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  • It is related that Zobeideh, the wife of Harun-al-Rashid, founded the town in 791 after recovering there from fever, but the earlier chronicles give no support to this statement, and it is nowhere recorded that Zobeideh ever visited Azerbaijan, and the name Tabriz was known many centuries before her time.

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  • He died in London of typhoid fever on the 27th of June 1883, and was buried in Westminster Abbey.

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  • The cockle is liable to the same suspicion as the oyster of conveying the contamination of typhoid fever where the shores are polluted, but as it is boiled before being eaten it is probably less dangerous.

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  • On both coasts yellow fever epidemics appear at frequent intervals.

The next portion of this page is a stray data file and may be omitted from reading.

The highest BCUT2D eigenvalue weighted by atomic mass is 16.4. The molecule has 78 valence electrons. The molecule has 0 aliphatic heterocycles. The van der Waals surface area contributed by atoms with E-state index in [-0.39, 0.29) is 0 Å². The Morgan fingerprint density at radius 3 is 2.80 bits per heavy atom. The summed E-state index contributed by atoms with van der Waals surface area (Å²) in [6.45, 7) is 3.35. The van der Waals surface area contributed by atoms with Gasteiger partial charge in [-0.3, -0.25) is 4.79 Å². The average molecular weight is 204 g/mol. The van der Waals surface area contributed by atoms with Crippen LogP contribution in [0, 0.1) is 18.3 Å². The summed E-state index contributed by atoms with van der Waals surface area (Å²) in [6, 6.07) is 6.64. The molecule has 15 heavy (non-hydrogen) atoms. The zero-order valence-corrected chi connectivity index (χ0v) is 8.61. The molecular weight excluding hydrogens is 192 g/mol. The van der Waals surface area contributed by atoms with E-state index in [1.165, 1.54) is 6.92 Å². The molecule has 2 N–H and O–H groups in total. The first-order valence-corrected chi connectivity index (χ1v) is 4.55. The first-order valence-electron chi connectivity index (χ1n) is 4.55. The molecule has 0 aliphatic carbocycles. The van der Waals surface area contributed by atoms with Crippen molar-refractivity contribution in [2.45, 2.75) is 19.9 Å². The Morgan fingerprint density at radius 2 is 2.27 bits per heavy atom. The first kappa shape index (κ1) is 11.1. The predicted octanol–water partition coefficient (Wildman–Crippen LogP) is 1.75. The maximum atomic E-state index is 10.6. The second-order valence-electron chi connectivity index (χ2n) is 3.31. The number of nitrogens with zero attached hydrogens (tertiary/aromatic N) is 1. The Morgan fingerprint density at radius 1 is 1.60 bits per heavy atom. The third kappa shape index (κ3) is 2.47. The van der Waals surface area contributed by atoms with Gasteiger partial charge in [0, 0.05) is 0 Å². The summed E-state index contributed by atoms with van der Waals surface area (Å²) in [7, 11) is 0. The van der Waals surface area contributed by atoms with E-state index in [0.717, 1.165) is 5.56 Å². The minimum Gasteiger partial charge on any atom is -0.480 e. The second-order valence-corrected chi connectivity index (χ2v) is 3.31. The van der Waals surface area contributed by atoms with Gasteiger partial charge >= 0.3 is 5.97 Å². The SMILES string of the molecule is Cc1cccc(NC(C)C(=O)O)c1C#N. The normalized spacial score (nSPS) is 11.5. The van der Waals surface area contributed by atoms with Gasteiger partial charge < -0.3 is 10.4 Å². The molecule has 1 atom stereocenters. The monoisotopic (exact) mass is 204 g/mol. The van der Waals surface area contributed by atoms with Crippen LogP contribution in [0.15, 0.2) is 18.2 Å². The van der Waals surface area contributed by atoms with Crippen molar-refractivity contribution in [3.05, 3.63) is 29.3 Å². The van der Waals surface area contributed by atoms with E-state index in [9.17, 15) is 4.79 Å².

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  • Their numbers were several times seriously reduced by the matlazhuatl, apparently analogous to yellow fever, but not attacking the whites, and unknown before the conquest.

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  • The climate is healthy and bracing, except in the lower valleys along the river banks and in the marsh land, where malarial fever is prevalent.

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  • in Senegambia in 1901, in a European suffering from intermitterit fever.

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  • dum-dum fever, kala-azar) particularly prevalent throughout Indo-Burma, of which they are generally held to be the cause.